Saturday, December 22, 2007

Volta, Continuation-passing style

Over a year ago, I pointed to a particular pattern in C#, using delegates with asynchronous methods, that used continuation-passing style (CPS) to make writing scalable IO-heavy code easier:

A lot of work? Yes, but better than people who write business code for a living having to work in a nest of hand-written continuations just to get scalability.

If the folks advising asynchronous code are serious about recommending this approach to scalability, then the enabling tools need to be available. It's conceivable that the CLR could do this automatically, with some kind of [AutoAsync] attribute, along with a couple of utility methods to access the generated Begin/End pair via reflection or whatever. That would keep the C# language clean while leaving the CLR open to a lazy implementation approach (using ThreadPool threads), but also with the power to create the transformations discussed above.

Now it looks like some of the folks over at MS are having similar ideas, in their Volta preview. It's not quite the same, you have to write your async method in a particular way, but with the automatic transformation of the callsite into the appropriate format, it's a good step forward:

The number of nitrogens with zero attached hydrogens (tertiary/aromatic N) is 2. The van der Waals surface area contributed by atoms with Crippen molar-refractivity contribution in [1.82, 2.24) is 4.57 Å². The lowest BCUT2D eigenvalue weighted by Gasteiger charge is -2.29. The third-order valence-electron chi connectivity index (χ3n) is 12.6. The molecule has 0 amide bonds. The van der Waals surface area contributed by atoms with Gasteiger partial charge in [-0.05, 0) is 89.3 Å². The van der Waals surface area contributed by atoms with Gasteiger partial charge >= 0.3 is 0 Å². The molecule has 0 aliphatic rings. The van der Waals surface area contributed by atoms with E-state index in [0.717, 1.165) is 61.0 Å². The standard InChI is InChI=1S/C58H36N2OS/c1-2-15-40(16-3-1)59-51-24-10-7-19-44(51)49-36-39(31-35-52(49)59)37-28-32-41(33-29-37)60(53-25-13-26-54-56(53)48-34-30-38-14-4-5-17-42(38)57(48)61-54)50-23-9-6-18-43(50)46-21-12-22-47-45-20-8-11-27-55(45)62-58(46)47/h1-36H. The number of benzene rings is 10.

Asynchronous Calls

Hiding network latency requires asynchronous calls. In the first technology preview, Volta allows programmers to add asynchronous versions of methods on tier boundaries.

To make a method asynchronous, define the CPS-equivalent method signature and annotate it with the Async attribute. Volta will generate the body and modify the call-sites accordingly.

    public static void F(string s, Action k);

If the programmer invokes an asynchronous method F, then Volta will launch the invocation on another thread and invoke the continuation upon completion of the call to F.

I'm not entirely delighted with some of the ideology behind Volta - I don't think hiding the network's existence in and of itself is necessarily a good thing - but making the right kind of code easier to write is definitely a step in the right direction.

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